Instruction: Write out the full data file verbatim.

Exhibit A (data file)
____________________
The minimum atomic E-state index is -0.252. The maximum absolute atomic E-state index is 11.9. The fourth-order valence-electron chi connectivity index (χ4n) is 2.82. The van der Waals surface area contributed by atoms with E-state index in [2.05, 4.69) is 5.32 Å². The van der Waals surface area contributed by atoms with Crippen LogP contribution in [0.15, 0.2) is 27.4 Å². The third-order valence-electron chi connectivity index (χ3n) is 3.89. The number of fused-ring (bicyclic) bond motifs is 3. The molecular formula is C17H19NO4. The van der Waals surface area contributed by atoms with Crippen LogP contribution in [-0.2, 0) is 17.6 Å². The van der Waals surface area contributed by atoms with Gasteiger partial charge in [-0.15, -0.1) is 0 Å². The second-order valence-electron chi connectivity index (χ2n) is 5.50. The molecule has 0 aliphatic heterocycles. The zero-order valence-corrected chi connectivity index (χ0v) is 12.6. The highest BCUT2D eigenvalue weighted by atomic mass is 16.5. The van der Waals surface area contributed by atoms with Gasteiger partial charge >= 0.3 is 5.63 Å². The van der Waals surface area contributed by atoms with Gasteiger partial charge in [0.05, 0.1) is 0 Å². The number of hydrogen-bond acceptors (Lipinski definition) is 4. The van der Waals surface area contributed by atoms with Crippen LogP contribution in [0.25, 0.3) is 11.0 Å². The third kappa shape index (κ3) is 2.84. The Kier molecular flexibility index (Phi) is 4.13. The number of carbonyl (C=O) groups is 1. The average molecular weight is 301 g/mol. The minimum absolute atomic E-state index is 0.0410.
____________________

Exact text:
The minimum atomic E-state index is -0.252. The maximum absolute atomic E-state index is 11.9. The fourth-order valence-electron chi connectivity index (χ4n) is 2.82. The van der Waals surface area contributed by atoms with E-state index in [2.05, 4.69) is 5.32 Å². The van der Waals surface area contributed by atoms with Crippen LogP contribution in [0.15, 0.2) is 27.4 Å². The third-order valence-electron chi connectivity index (χ3n) is 3.89. The number of fused-ring (bicyclic) bond motifs is 3. The molecular formula is C17H19NO4. The van der Waals surface area contributed by atoms with Crippen LogP contribution in [-0.2, 0) is 17.6 Å². The van der Waals surface area contributed by atoms with Gasteiger partial charge in [-0.15, -0.1) is 0 Å². The second-order valence-electron chi connectivity index (χ2n) is 5.50. The molecule has 0 aliphatic heterocycles. The zero-order valence-corrected chi connectivity index (χ0v) is 12.6. The highest BCUT2D eigenvalue weighted by atomic mass is 16.5. The van der Waals surface area contributed by atoms with Gasteiger partial charge >= 0.3 is 5.63 Å². The van der Waals surface area contributed by atoms with Gasteiger partial charge in [0.05, 0.1) is 0 Å². The number of hydrogen-bond acceptors (Lipinski definition) is 4. The van der Waals surface area contributed by atoms with Crippen LogP contribution in [0.25, 0.3) is 11.0 Å². The third kappa shape index (κ3) is 2.84. The Kier molecular flexibility index (Phi) is 4.13. The number of carbonyl (C=O) groups is 1. The average molecular weight is 301 g/mol. The minimum absolute atomic E-state index is 0.0410.